I Led the Air Attack on Pearl Harbor By Captain Mitsuo Fuchida, former IJN
The following order was issued from Tokyo on the day that Akagi sailed into Tankan Bay:
Imperial General Headquarters
Navy Order No.5
21 November 1941
To: Commander in Chief Combined Fleet Isoroku Yamamoto
Via: Chief of Naval General Staff Osami Nagano By Imperial Order
1. Commander in Chief Combined Fleet will, at an appropriate time, dispatch to stand-by points necessary forces for execution of operations.
2. Commander in Chief Combined Fleet is empowered to use force in self defense in case his fleet is challenged by American, British or Dutch forces during the process of carrying out military preparations.
3. Detailed instructions will be given by the Chief of the Naval General Staff.
The designated stand-by point was 42°N 170°W over a thousand miles to the north of the Hawaiian Island chain.
At 0600 on the dark and cloudy morning of 26 November our 28-ship task force weighed anchor and sailed out into the waters of the North Pacific Ocean. The sortie was cloaked in complete secrecy. A patrol boat guarding the bay entrance flashed a message, "Good luck on your mission." But even that boat was unaware of our assignment. Akagi signalled, "Thanks," and passed by, her ensign fluttering in the morning breeze. It would not be long before this ensign was replaced by a combat flag.
But this did not mean that the arrow had already gone from the bow. "In case negotiations with the U. S. reach a successful conclusion," Nagumo had been instructed, "the task force will put about immediately and return to the homeland." Unaware of this, however, the crews shouted "Banzai!" as they took what might be their last look at Japan.
On Akagi's bridge Commander Gishiro Miura, the navigation officer, was concentrating all his energies on control of the ship. Whether we reached the scheduled launching point successfully rested entirely upon his shoulders. So tense was his appearance that it made us feel he was a completely different man. His usual jovial attitude had disappeared. He now wore shoes instead of his usual slippers, and he was neatly dressed, a decided change from his customary dirty, worn-out uniform. Captain Hasegawa, the skipper of the ship, stood beside him. Sitting at the flight desk control post under the bridge, I watched the gradually receding mountains of the Kuriles.
Young boys of the flying crews were boiling over with fighting spirit. Hard nights and days of training had been followed by hasty preparations, and now the sortie, which meant that they were going to war.
I felt their keen enthusiasm and was reassured. Still I could not help doubting whether Japan had the proper confidence for carrying out a war. At the same time, however, I fully realized my duty as a warrior to fight and win victory for my country.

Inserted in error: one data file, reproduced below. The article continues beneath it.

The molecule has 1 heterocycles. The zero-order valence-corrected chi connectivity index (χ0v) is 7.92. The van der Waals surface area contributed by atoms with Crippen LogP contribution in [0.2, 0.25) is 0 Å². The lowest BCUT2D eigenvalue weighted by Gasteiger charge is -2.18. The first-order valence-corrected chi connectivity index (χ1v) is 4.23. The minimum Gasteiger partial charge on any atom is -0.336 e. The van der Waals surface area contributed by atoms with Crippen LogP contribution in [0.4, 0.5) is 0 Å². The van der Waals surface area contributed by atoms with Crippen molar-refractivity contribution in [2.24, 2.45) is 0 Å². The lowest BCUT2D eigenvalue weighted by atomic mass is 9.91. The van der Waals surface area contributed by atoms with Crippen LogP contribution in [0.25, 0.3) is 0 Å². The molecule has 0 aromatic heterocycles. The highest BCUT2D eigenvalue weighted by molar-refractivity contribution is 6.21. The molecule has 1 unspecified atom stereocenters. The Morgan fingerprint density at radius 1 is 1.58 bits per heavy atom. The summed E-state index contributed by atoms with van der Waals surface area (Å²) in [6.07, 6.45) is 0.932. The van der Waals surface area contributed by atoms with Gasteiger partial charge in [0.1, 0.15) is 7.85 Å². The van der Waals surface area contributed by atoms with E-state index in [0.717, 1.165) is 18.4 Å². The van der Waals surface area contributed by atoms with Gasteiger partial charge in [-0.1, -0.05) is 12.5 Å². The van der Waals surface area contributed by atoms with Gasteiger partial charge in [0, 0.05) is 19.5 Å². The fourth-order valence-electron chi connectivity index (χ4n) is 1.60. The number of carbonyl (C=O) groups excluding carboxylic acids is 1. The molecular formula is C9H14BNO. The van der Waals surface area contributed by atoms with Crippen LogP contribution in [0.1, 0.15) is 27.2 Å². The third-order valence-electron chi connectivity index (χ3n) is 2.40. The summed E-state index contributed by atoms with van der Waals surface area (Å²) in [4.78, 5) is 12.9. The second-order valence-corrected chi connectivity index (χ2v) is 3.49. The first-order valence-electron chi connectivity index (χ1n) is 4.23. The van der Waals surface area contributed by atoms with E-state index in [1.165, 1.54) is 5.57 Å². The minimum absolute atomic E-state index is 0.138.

Personally I was opposed to the operational policy. The idea of an attack on Pearl harbor was a good one, but I thought the plan should have called for complete destruction of the United States Pacific Fleet at the outset, followed by an invasion of the Hawaiian Islands to push America entirely out of the Central Pacific. The plan covered expansion to the south—the Philippines, Malaya, Hongkong, Guam, and other such vulnerable positions. It was my opinion that if Pacific operations to the east proved successful, there would be no need for military operations in the south.
Since the United States was the main foe, I could not understand why operations were not aimed directly toward the east. Admiral Yamamoto was quoted as having said that he had no confidence in the outcome of war after the first year. Why then, did he not press and press the enemy in the first year to force an early conclusion to the war? Anyway, the immediate mission was to strike a telling blow, and my assignment carried a grave responsibility. At the time I thought, "Who could be luckier than I?"
My thoughts continued: What if the Fleet is not in Pearl Harbor? In such a case we would seek out the enemy en route to the attack. If we should meet the enemy tomorrow would Nagumo withdraw? No, we should attack and destroy him, I thought, and if the Admiral showed any hesitation, I would volunteer my views on these matters.
Such thoughts came one after another, but one remained uppermost. I was determined to do my utmost for victory.
In the meantime, the fleet had assumed formation. The carriers sailed in parallel columns of three followed by the tankers. On the outside two battleships and two heavy cruisers took positions, the whole group encircled by a screen of the light cruiser and destroyers. The submarines patrolled about 200 miles ahead of our force. The course was direct to the stand-by point, speed was fourteen knots. The first fueling at sea was carried out five days after our sortie, on 30 November.
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